The fire button on regulated is always live so it can recognise the 5 clicks on and off. But it does not carry much current - it tells the chip inside when to send power to the 510 but the full current sent to the 510 is sent directly from the board to the 510, it does not go via the tiny microswitch under the fire button.

Imagine a low powered switch that operates a separate high powered switch or a circuit breaker that carries the main current and you won't be far off the mark.

The real reason regulated mods frequently last is many vapers are cheap bastards (myself included) that don't want to pay for quality and look to pay £30 for a mod and expect it to have the same quality of build as a $60 from 3 or 4 years ago. To sell the manufacturers must find ways to sell cheaper - one of these routes is cheaper components.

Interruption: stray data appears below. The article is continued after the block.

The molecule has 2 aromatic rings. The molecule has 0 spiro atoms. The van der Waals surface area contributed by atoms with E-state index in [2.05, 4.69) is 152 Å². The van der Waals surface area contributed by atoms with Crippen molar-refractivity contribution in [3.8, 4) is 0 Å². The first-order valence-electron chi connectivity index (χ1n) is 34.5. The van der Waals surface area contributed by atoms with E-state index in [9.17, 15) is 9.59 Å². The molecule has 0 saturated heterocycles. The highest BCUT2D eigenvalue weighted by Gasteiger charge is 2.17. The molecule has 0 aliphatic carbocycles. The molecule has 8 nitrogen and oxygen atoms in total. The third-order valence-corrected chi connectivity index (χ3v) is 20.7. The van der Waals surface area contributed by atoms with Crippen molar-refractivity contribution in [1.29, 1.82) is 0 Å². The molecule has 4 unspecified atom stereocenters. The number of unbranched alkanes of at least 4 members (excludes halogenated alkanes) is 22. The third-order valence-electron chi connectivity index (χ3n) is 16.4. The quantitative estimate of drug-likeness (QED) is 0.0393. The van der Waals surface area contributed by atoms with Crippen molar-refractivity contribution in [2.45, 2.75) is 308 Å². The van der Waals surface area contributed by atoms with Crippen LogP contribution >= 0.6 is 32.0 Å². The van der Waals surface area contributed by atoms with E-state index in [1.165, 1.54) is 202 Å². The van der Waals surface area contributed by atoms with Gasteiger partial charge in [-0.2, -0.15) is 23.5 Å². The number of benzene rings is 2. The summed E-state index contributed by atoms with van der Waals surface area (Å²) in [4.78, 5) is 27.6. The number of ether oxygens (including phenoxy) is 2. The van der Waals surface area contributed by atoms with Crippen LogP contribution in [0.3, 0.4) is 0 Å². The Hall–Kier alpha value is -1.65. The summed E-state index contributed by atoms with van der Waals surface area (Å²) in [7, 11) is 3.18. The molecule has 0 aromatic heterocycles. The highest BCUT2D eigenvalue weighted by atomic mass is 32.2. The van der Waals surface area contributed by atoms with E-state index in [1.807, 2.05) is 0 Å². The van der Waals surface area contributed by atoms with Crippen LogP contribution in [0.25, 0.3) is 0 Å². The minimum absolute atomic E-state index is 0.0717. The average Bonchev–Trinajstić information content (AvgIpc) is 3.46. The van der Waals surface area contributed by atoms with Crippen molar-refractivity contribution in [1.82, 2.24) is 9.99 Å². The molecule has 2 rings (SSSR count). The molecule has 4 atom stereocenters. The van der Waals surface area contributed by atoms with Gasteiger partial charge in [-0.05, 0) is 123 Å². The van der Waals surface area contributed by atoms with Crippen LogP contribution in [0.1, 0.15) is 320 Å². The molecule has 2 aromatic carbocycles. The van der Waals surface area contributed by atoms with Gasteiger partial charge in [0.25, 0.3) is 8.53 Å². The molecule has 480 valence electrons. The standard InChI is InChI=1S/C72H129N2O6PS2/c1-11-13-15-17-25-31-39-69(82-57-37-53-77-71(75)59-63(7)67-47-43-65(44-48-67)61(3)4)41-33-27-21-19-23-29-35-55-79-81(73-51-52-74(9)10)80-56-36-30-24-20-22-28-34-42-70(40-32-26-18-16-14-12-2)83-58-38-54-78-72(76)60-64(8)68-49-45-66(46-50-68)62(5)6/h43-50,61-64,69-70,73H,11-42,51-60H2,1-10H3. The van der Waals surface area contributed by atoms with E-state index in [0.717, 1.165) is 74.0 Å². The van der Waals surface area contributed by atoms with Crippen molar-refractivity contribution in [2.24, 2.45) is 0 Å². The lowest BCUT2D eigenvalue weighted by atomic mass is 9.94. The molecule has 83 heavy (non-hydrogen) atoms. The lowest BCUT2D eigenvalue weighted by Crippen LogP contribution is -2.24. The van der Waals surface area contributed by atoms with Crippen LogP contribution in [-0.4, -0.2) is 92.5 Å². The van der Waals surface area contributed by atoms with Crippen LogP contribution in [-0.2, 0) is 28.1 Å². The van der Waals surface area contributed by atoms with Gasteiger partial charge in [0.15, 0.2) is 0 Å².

Look forward to a future of pod mods and shitty disposables. Most vapers would rather buy a shit $30 battery voltage output pod mod and plastic tank every 3 months or an even shittier $5 disposable every day than spend $100+ on a device built with quality components.